A Sri Lankan court on Wednesday handed a six-year jail term to a Buddhist monk accused of inciting violence against Muslims, holding him guilty of contempt just months after he was convicted of intimidating the wife of a missing journalist.
The monk, Galagoda Aththe Gnanasara, leads the hardline Bodu Bala Sena (BBS) or "Buddhist Power Force", which government ministers and Muslims have accused of stirring up violence against Muslims and Christians, allegations he has denied.
The court sentenced him to six years' rigorous imprisonment over a 2016 incident when Gnanasara interrupted a court hearing on the abduction of the journalist, Prageeth Eknaligoda, in which military intelligence officials were accused.
He shouted at the judge and lawyers because the military officials had not been given bail, and threatened Eknaligoda’s wife.
"The convict intentionally committed the offence to undermine the judiciary," Preethi Padman Surasena, the president of the court of appeal, said in delivering Wednesday's judgment, adding, "Found guilty of all charges beyond reasonable doubt."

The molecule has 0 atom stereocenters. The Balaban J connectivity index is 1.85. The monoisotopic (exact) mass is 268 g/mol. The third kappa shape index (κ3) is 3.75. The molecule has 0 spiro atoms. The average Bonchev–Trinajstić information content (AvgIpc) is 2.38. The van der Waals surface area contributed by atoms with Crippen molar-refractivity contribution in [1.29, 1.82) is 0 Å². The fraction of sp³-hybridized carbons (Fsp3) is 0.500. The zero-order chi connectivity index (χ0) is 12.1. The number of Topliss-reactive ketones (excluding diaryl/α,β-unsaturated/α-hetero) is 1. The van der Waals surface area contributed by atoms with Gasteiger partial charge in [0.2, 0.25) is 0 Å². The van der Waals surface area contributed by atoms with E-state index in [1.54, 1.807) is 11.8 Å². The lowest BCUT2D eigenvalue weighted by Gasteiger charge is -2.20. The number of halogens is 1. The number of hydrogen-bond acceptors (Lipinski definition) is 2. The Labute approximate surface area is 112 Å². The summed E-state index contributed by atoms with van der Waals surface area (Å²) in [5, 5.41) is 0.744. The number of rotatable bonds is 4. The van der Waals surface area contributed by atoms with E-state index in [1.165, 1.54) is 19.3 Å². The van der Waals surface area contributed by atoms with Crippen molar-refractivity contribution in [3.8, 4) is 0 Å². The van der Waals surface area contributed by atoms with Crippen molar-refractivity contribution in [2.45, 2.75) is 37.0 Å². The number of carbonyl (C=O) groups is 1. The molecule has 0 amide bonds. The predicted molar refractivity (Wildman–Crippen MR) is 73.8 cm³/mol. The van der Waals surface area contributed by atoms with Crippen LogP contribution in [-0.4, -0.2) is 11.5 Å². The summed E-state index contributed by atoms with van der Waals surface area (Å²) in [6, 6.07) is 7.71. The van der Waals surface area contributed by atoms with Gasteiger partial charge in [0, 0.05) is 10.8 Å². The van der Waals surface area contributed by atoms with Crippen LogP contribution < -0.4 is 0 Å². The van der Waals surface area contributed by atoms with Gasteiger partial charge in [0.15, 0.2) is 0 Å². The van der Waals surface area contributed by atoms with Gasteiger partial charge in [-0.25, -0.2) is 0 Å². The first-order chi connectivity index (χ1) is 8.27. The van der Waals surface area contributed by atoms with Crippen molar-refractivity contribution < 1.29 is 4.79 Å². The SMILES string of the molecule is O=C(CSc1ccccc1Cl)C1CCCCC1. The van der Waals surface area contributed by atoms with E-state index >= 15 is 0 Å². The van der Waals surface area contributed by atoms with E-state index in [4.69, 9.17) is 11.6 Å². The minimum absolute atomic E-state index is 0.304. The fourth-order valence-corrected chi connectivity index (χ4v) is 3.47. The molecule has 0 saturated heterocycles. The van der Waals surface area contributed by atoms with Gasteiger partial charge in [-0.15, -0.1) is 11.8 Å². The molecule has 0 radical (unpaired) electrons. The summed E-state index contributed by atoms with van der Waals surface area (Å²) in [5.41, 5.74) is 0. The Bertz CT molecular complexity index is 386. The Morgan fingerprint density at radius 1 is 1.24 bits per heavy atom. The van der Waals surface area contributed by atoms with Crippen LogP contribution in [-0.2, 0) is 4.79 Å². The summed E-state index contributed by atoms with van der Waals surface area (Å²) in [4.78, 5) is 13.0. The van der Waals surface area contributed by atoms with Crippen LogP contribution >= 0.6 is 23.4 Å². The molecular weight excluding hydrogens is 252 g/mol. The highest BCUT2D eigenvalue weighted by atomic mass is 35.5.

The monk was convicted on four counts of contempt of court, receiving terms of four years each on the first and the second counts, six years on the third and five for the fourth, all to run concurrently.
A BBS official told Reuters the group would appeal against Wednesday's ruling.
"We feel there is an attempt by interested parties to have judicial process targeting Gnanasara, therefore, though we do not agree with the judgment, we accept the sentence, and we will appeal," said Dilantha Vithanage, the group's chief executive.
Gnanasara, who is being treated in hospital for an ailment, was not in court for the ruling. He has been on bail since filing an appeal against a conviction in a separate case on June 14.
In that case, he received two concurrent jail terms of six months, a fine of 1,500 rupees ($9.39), and a compensation payment of 50,000 rupees ($313) for having threatened the journalist's wife, Sandhya Eknaligoda.
Since 2014, the monk has faced accusations in cases regarding anti-Muslim violence, hate speech.
That year Gnanasara signed a pact with Myanmar's Ashin Wirathu, who once described himself as "the Burmese bin Laden", in what the duo called a bid to counter regional conversion efforts by Islamists.
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